About the author: Allison Cargill is currently a mechanical engineering graduate student at Iowa State University working on biosensor development. She is originally from Cincinnati, Ohio, and completed her undergraduate degree at Purdue University. Allison moved to Ames in 2014 for graduate school and is a third generation Iowa State engineer.
What comes to mind when you think of Iowa State? If you are like many people in the Ames, Iowa community that Iowa State calls home, you may think of Cyclone basketball, Hilton Magic, VEISHEA, or the increased traffic that comes with August move-in. But Iowa State University actually has much more to offer the community than a strong athletic program and a large student population.
Iowa State University is home to some of the most innovative, ground-breaking research in the world, particularly in the areas of materials science, agriculture, and engineering. In the fiscal year of 2015 alone, Iowa State attracted more than $200 million in funding directed towards research, and the university is home to nearly 100 research centers and institutes covering almost every field imaginable. In fact, Iowa State is the only university in the country that includes a U.S. Department of Energy research laboratory on its campus. Even with such phenomenal resources on its campus, many Ames residents do not have direct ties with the university or knowledge about – much less involvement with – ongoing research.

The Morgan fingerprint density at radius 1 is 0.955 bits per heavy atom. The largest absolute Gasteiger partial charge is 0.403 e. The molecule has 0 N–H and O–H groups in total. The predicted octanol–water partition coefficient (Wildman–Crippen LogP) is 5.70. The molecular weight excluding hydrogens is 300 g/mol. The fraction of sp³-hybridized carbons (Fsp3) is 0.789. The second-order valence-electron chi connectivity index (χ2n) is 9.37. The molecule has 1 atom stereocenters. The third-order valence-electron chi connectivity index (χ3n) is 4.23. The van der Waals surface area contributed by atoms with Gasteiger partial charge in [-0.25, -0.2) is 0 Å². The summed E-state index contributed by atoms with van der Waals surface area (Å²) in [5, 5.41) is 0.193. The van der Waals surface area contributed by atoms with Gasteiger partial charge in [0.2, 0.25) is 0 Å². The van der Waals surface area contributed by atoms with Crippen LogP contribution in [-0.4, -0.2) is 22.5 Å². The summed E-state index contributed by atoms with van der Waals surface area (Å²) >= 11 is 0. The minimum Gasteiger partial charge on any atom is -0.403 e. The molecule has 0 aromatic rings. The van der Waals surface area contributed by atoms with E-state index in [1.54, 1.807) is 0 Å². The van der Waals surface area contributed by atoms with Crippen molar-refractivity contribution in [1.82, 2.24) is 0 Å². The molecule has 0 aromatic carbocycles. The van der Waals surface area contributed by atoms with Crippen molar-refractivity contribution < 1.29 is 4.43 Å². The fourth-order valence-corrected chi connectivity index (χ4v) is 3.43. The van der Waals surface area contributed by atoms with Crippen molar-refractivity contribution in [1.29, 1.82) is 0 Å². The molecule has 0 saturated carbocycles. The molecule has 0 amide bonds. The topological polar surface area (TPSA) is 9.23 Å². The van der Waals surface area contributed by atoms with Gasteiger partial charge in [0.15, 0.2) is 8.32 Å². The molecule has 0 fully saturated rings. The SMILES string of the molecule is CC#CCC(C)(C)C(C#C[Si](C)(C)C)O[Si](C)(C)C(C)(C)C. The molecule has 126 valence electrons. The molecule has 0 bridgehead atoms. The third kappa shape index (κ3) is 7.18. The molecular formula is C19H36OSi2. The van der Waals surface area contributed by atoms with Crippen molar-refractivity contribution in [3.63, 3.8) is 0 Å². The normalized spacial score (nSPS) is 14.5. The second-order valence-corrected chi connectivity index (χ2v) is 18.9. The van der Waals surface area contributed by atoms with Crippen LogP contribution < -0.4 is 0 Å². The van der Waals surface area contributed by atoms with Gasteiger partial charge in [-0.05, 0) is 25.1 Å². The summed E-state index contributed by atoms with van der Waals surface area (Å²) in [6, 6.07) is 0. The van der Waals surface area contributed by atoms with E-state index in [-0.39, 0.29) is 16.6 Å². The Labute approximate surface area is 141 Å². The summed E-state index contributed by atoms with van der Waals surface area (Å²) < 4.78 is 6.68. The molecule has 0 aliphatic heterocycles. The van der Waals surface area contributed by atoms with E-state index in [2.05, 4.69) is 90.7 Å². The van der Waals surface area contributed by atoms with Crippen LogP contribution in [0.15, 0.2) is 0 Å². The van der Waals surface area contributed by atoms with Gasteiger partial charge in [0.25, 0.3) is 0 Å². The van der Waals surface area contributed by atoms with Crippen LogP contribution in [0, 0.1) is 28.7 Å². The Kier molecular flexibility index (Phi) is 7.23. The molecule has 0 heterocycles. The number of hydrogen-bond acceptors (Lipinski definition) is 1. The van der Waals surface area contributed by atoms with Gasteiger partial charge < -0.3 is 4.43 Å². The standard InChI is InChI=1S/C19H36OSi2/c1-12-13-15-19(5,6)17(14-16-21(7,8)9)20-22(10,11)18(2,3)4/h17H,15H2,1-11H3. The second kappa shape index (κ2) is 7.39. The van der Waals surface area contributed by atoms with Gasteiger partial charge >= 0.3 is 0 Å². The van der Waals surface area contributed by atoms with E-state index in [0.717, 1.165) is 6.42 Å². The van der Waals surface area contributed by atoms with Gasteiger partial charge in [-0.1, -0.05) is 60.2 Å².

To bridge this gap between the local community and the university, I decided to start a program aimed at educating the Ames community on exciting research happening at Iowa State. The program, called “Knowledge on Tap,” is formatted in monthly seminars that consist of a dynamic 30-minute presentation followed by a question and answer session and the chance to interact with prototypes, as applicable. The talks are designed so that anyone – from kids to adults – can understand the topic and its applications. In particular, I hope that presenters can frame their research in the context of living in Iowa, so the audience can relate as much as possible.
I can’t take credit for developing this idea on my own. Science Cafes, “Nerd Night” talks, Café Scientifique, and many other programs of this nature exist around the world. However, I wanted to create something specific to Iowa State and the Ames community and found that there was currently nothing like this available.
When I designed the event, I wanted to be sure the venue was accessible, friendly and welcoming, and appealing to the average community member. The first place that came to mind was Torrent Brewing Co. in downtown Ames, and when I reached out to the owner, Andy, he was happy to donate space for the event.
“Knowledge on Tap” launched with its first event on June 8, 2016. Dr. Baskar Ganapathysubramanian and his graduate student Daniel Stoecklein presented their work on microfluidic simulations in a talk titled “Healthcare Gamechangers: A Click Away” and even brought laptops with the interactive simulation so audience members could try it for themselves. Approximately thirty people were in attendance and the response was extremely positive, even though we had some technical difficulties setting up.
The next “Knowledge on Tap” event will be in mid-July and the topic is related to virtual reality; check the Torrent Brewing Co. Facebook page for updates. I hope to see you there! If you have ideas for a presenter from the ISU community, ideas for a topic, or general feedback, please feel free to contact me at firstname.lastname@example.org.
More coverage of Knowledge on Tap: